Professor writes book in remembrance of The Grateful Dead
Turning 50 years old this year is the iconic jam band The Grateful Dead, who once occupied the streets of Haight-Ashbury, acclaimed the musical influence to the Acid Tests and was a leading contributor to the Summer of Love.
Released just in time for the band’s birthday is the book titled, “No Simple Highway: A Cultural History of the Grateful Dead,” written by SF state Professor Peter Richardson, which gives a vivid account of how the Grateful Dead found such enduring and memorable success.
Richardson is a humanities and American studies lecturer at SF state who teaches a variety of classes including California Culture, a Biography of the City of Los Angeles and San Francisco and Values in American Life. Prior to “No Simple Highway,” Richardson has published two books about political journalism in America, allowing him to study a variety of topics relevant to the ’60s and ’70s.
During an exhibit about the year 1968 at the Oakland museum, Richardson met radio station KPFA’s “Grateful Dead Hour” host David Gans, who got him thinking about the band and its story.
“I thought, wow, maybe I should have something in my California Culture class that has to do with the Grateful Dead, since they seem to embody so many of the themes that we talk about in class,” Richardson said.
Published Jan. 15, Richardson began writing his book about the Grateful Dead after attending many readings and conferences hosted by the Grateful Dead Scholars Caucus and performing extensive research at the Grateful Dead archive at UC Santa Cruz.
The Grateful Dead was an integral part of the San Francisco culture starting in the ’50s around the time of Beat literature. Jerry Garcia and the rest of the Grateful Dead members discovered the fiction of Jack Kerouac, an American novelist and poet whose work explored being on the open road. The writer influenced the group’s music and what it gave back to the community.
In the ’60s, the Grateful Dead emerged from a very vibrant, Dionysian, mid-century San Francisco art scene that seemed to put emphasis on spontaneity and improvisation. Richardson argued that the band was also a part of shaping San Francisco’s unique impatience with standardized or predictable culture, a characteristic that can still be seen in the city today.
The Rock and Roll Hall of Fame labels the Grateful Dead as “the most important band of the psychedelic era and among the most groundbreaking acts in rock and roll history.” In “No Simple Highway,” Richardson aimed to outline what made the Grateful Dead’s music an operation so distinctive.
“I just asked this fundamental question. Why were they so successful for so long?”
In the book, it came down to three factors that helped to explain the Grateful Dead’s long term success.
The first is an appetite for ecstasy, not the drug, but rather an experience for total rapture. Richardson said that people want this in their lives and that the Grateful Dead gave it to them through performance.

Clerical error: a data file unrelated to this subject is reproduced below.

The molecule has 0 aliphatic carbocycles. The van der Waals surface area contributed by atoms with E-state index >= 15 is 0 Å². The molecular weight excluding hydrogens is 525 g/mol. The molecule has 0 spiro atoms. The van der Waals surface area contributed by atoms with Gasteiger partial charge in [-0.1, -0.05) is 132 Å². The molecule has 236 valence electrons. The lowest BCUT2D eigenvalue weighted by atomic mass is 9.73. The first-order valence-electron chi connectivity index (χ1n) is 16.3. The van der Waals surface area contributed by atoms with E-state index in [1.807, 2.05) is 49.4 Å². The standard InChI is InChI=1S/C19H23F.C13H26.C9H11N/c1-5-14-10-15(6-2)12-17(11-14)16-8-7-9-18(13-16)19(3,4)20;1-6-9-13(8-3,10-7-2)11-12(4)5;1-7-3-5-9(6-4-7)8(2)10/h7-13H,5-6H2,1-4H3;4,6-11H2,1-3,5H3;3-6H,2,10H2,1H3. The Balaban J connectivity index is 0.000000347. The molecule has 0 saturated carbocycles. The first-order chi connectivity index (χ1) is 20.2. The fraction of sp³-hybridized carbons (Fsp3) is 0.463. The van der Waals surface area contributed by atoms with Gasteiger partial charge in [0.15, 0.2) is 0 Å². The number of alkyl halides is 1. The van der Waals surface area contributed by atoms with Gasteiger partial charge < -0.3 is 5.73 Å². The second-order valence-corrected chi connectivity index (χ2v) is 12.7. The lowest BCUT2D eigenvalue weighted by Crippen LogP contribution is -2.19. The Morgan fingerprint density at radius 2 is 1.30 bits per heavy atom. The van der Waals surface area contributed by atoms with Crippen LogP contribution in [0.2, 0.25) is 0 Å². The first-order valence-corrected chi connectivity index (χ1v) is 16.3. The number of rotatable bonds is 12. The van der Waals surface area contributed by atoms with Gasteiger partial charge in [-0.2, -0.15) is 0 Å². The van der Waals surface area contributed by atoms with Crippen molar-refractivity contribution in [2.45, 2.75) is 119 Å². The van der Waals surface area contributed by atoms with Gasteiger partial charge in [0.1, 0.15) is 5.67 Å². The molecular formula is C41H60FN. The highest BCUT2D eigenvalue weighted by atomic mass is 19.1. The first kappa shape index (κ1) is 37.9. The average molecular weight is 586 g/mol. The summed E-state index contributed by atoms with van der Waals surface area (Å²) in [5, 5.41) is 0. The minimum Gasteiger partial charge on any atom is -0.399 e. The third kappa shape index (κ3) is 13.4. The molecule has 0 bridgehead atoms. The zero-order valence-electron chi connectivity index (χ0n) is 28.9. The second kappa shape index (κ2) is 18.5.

“The Beatles had their last performance at Candlestick park in 1966, they came out in their identical suits and played eight songs in 30 minutes, and ran off. That’s what was happening in rock and roll before San Francisco got their hands on it,” Richardson said.
Mobility was Richardson’s second factor. Since the Grateful Dead chose to maintain residency in San Francisco, and because its album sales were low, the group toured often. It became a legendary road band, going from one place to the next with thousands of experiences, accumulating a following along the way. By doing so, the Grateful Dead built itself a reputation for wanderlust that tapped into an American fascination with the open road.
Richardson’s third factor was the Grateful Dead’s ability to foster community.
“They took that very very seriously in a way that the Beatles didn’t, Bob Dylan didn’t, the Rolling Stones didn’t,” Richardson said. “Because they built that community, grew it and consolidated it, they were able to do a lot of things musically.”
Regardless of album sales, the Dead knew its fan base would always showed up for concerts, which offered more musical freedom. The music and band continued to evolve and adapt, but the values of integrity and authenticity of the Grateful Dead were very stable.
“Our audience is like people who like licorice,” Garcia said in a 1981 interview. “Not everybody likes licorice, but the people who like licorice really like licorice.”
Throughout the book, Richardson intended to transform the stereotypical depiction of the Grateful Dead’s dedicated fan base, known as Deadheads, who were often portrayed as a crowd of burned out hippie stoners. While this generalization was not entirely false, it narrowed on only a fraction of the Dead’s overall following. Richardson explained that sociologists estimate about one-third of the band’s admirers were serious professionals, including people like U.S. Senator Patrick Leahy, U.S. Senator Al Franken and Vice President Al Gore.
“They had this appeal that went well beyond this kind of drug addled group of stragglers and gypsies,” Richardson said. “There was always a lot more diversity in their fan base than the media gave them credit for.”
“No Simple Highway,” draws on new information, interviews and analysis to the Grateful Dead’s career spanning three decades. More than that, it reflects on the musical group’s story as an alternative American voice in the second half of the 20th Century. The band’s music, values and sense of community impacted more than just rock and roll. It impacted American culture.
“That’s the thing about the Dead,” Richardson said. “You don’t have to like their music to like their story.”